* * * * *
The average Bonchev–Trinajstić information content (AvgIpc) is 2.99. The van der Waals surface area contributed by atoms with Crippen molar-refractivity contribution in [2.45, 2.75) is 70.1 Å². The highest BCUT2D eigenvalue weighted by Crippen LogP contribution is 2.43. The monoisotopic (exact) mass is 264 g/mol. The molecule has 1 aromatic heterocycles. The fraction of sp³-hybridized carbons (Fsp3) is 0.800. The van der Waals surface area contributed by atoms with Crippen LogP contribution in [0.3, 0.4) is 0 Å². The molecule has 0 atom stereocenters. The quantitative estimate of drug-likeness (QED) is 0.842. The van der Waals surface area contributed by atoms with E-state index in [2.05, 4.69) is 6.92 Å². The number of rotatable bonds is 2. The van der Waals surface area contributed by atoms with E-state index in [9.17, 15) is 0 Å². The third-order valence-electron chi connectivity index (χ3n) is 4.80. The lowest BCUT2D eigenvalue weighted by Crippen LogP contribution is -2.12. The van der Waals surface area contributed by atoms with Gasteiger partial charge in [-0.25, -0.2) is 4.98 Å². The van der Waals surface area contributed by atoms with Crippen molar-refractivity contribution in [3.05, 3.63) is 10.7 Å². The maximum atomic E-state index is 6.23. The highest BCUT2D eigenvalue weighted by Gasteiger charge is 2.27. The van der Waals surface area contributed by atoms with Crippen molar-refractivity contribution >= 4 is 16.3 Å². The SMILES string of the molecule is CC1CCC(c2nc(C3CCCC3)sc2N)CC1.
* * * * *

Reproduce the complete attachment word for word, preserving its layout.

The average Bonchev–Trinajstić information content (AvgIpc) is 2.99. The van der Waals surface area contributed by atoms with Crippen molar-refractivity contribution in [2.45, 2.75) is 70.1 Å². The highest BCUT2D eigenvalue weighted by Crippen LogP contribution is 2.43. The monoisotopic (exact) mass is 264 g/mol. The molecule has 1 aromatic heterocycles. The fraction of sp³-hybridized carbons (Fsp3) is 0.800. The van der Waals surface area contributed by atoms with Crippen LogP contribution in [0.3, 0.4) is 0 Å². The molecule has 0 atom stereocenters. The quantitative estimate of drug-likeness (QED) is 0.842. The van der Waals surface area contributed by atoms with E-state index in [2.05, 4.69) is 6.92 Å². The number of rotatable bonds is 2. The van der Waals surface area contributed by atoms with E-state index in [9.17, 15) is 0 Å². The third-order valence-electron chi connectivity index (χ3n) is 4.80. The lowest BCUT2D eigenvalue weighted by Crippen LogP contribution is -2.12. The van der Waals surface area contributed by atoms with Gasteiger partial charge in [-0.25, -0.2) is 4.98 Å². The van der Waals surface area contributed by atoms with Crippen molar-refractivity contribution in [3.05, 3.63) is 10.7 Å². The maximum atomic E-state index is 6.23. The highest BCUT2D eigenvalue weighted by Gasteiger charge is 2.27. The van der Waals surface area contributed by atoms with Crippen molar-refractivity contribution >= 4 is 16.3 Å². The SMILES string of the molecule is CC1CCC(c2nc(C3CCCC3)sc2N)CC1.